A Collection of Photos Feat. Venice by Francesco Bonaldi & Tarreghetta (1855)

14389_Bonaldi

Francesco Bonaldi & Tarreghetta Saint Mark’s Square, Venice, Italy, 1855 via

14391_Bonaldi

Francesco Bonaldi & Tarreghetta Grand Canal (with Boats), Venice, Italy, 1855 via

14135

Francesco Bonaldi & Tarreghetta Rialto Bridge in Venice, Italy, 1855 via

14136

Tarreghetta Grand Canal, View Towards Giudecca, Venice, Italy, 1855 via

14386_Bonaldi

Francesco Bonaldi & Tarreghetta Pesaro Palace, Venice, Italy, 1855 via

14387_Bonaldi

Francesco Bonaldi & Tarreghetta View from the Grand Canal of the Doges Palace, Venice, Italy, 1855 via

14388_Bonaldi

Francesco Bonaldi & Tarreghetta Gallerie dell’Accademia di Belle Arti of Venice, Italy, 1855 via

Queen Victorias Wedding 10th of February 1840

Queen Victoria first met her German cousin, Prince Albert of Saxe-Coburg and Gotha, in 1836, and they became engaged during his second visit to England in 1839. Their wedding ceremony took place on 10 February 1840 at the Chapel Royal, St James’s Palace.

Queen Victoria chose to marry Prince Albert in a white silk satin gown featuring Honiton lace, an unusual color choice for bridal gowns at the time; she started the white wedding gown tradition that remains today. On her wedding morning, Queen Victoria wrote in her journal:

Dressed….I wore a white satin gown with a very deep flounce of Honiton, imitation of old. I wore my Turkish diamond necklace and earrings, and Albert’s beautiful sapphire brooch.

She also wore a wreath of orange blossoms (symbolising purity) and myrtle (symbolising love and domestic happiness), and these became the most common flowers carried and worn in Victorian weddings.

Their wedding day itself was inauspicious, a heavy rain falling; but immense multitudes assembled to gaze upon the processions. The bridal procession from Buckingham Palace to St. James’s begun to move through the triumphal arch at 12 o’clock. It was the first wedding of a reigning Queen in England since 1554.

Queen Victoria spent the evening after her wedding lying down with a headache, but wrote ecstatically in her diary:

I NEVER, NEVER spent such an evening!!! MY DEAREST DEAREST DEAR Albert … his excessive love & affection gave me feelings of heavenly love & happiness I never could have hoped to have felt before! He clasped me in his arms, & we kissed each other again & again! His beauty, his sweetness & gentleness – really how can I ever be thankful enough to have such a Husband! … to be called by names of tenderness, I have never yet heard used to me before – was bliss beyond belief! Oh! This was the happiest day of my life!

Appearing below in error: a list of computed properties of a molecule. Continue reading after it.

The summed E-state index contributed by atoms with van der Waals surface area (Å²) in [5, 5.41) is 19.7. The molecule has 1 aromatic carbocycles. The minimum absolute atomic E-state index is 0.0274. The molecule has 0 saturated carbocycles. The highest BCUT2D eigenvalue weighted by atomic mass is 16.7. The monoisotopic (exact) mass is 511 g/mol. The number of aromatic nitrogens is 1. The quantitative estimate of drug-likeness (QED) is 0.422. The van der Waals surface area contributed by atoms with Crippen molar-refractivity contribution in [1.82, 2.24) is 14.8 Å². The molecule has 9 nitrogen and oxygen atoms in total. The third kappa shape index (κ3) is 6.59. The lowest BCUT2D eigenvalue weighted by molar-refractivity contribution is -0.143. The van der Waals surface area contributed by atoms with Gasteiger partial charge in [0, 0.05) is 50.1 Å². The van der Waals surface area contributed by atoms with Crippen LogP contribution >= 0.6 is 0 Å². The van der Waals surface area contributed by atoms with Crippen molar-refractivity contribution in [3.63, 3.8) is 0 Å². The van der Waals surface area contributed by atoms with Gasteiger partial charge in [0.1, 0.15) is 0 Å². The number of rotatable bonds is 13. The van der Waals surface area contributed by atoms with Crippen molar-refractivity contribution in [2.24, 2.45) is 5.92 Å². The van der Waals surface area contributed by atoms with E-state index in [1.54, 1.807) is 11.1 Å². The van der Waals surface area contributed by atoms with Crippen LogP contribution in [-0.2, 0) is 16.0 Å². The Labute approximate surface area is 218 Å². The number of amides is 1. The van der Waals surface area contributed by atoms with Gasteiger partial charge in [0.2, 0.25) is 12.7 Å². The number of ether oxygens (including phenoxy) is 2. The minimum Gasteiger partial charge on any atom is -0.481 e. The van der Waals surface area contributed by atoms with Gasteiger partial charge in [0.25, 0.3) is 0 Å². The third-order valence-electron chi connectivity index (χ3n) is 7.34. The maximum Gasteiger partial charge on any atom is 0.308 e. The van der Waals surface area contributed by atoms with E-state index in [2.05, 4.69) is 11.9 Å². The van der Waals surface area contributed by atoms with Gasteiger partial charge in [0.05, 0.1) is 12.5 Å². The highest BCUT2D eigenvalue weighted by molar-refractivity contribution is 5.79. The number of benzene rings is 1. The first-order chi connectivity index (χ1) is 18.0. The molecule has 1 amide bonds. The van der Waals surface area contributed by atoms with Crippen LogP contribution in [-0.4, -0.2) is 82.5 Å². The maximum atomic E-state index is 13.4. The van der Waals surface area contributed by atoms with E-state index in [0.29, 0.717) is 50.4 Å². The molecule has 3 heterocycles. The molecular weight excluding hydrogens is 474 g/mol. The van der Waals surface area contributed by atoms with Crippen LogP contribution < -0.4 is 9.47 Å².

Her marriage to Prince Albert brought nine children between 1840 and 1857. Most of her children married into other Royal families of Europe.

queen vic wed

Queen Victoria and Prince Albert on their return from the marriage service at St James’s Palace, London, 10th February 1840. Engraved by S Reynolds after F Lock via

QueenVictoria_RoyalWedding

A middle aged Victoria and Albert recreate their wedding day via

Empress Eugénie on a prie-Dieu by Gustave Le Gray (1856)

Doña María Eugenia Ignacia Augustina de Palafox y KirkPatrick, 16th Countess of Teba, 15th Marchioness of Ardales (1826 – 1920), known as Eugénie de Montijo, was the last Empress consort of the French, from 1853 to 1871, as the wife of Napoleon III, Emperor of the French.

limpeeratrice_eugeenie_agenouil79768_0

L’impératrice Eugénie agenouillée sur un prie-Dieu by Le Gray Gustave via

Empress Eugenie

L’impératrice Eugénie agenouillée sur un prie-Dieu dans le salon du palais de Saint-Cloud by Le Gray Gustave via

A Collection Of Portraits by Whistler

James Abbott McNeill Whistler (1834 – 1903) was an American artist, active during the American Gilded Age and based primarily in the United Kingdom. He was averse to sentimentality and moral allusion in painting, and was a leading proponent of the credo “art for art’s sake”. His famous signature for his paintings was in the shape of a stylized butterfly possessing a long stinger for a tail. The symbol was apt, for it combined both aspects of his personality—his art was characterized by a subtle delicacy, while his public persona was combative.

whistler3

Jo by James Abbott McNeill Whistler, 1861 via

83.1.28

Weary by James Abbott McNeill Whistler, 1863 via

reading

Reading by Lamplight by James Abbott McNeill Whistler, 1858 via

annie-haden-1860

Annie Haden by James Abbott McNeill Whistler, 1860 via

Count Burckhardt published 1862 by James Abbott McNeill Whistler 1834-1903

Count Burckhardt by James Abbott McNeill Whistler, 1862 via